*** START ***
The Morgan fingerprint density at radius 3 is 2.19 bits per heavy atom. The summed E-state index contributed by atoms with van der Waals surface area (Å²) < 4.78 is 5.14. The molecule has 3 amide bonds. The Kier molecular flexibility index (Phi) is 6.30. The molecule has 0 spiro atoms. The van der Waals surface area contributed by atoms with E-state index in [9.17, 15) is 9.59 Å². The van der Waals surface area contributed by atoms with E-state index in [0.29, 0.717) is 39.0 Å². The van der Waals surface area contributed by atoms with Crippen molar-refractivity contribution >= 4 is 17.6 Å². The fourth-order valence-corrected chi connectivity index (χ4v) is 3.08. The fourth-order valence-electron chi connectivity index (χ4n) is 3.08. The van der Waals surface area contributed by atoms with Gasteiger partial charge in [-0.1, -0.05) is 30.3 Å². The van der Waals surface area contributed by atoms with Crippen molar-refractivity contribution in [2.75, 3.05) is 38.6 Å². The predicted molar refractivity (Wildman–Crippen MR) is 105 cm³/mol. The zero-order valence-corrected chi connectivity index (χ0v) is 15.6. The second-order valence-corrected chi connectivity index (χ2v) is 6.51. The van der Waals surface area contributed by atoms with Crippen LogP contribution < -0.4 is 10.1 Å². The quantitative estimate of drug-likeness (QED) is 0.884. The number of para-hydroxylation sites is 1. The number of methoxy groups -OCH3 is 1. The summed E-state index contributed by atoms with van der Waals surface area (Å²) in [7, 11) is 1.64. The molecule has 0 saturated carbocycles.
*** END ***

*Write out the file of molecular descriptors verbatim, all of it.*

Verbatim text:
The Morgan fingerprint density at radius 3 is 2.19 bits per heavy atom. The summed E-state index contributed by atoms with van der Waals surface area (Å²) < 4.78 is 5.14. The molecule has 3 amide bonds. The Kier molecular flexibility index (Phi) is 6.30. The molecule has 0 spiro atoms. The van der Waals surface area contributed by atoms with E-state index in [9.17, 15) is 9.59 Å². The van der Waals surface area contributed by atoms with E-state index in [0.29, 0.717) is 39.0 Å². The van der Waals surface area contributed by atoms with Crippen molar-refractivity contribution >= 4 is 17.6 Å². The fourth-order valence-corrected chi connectivity index (χ4v) is 3.08. The fourth-order valence-electron chi connectivity index (χ4n) is 3.08. The van der Waals surface area contributed by atoms with Gasteiger partial charge in [-0.1, -0.05) is 30.3 Å². The van der Waals surface area contributed by atoms with Crippen molar-refractivity contribution in [2.75, 3.05) is 38.6 Å². The predicted molar refractivity (Wildman–Crippen MR) is 105 cm³/mol. The zero-order valence-corrected chi connectivity index (χ0v) is 15.6. The second-order valence-corrected chi connectivity index (χ2v) is 6.51. The van der Waals surface area contributed by atoms with Crippen LogP contribution < -0.4 is 10.1 Å². The quantitative estimate of drug-likeness (QED) is 0.884. The number of para-hydroxylation sites is 1. The number of methoxy groups -OCH3 is 1. The summed E-state index contributed by atoms with van der Waals surface area (Å²) in [7, 11) is 1.64. The molecule has 0 saturated carbocycles.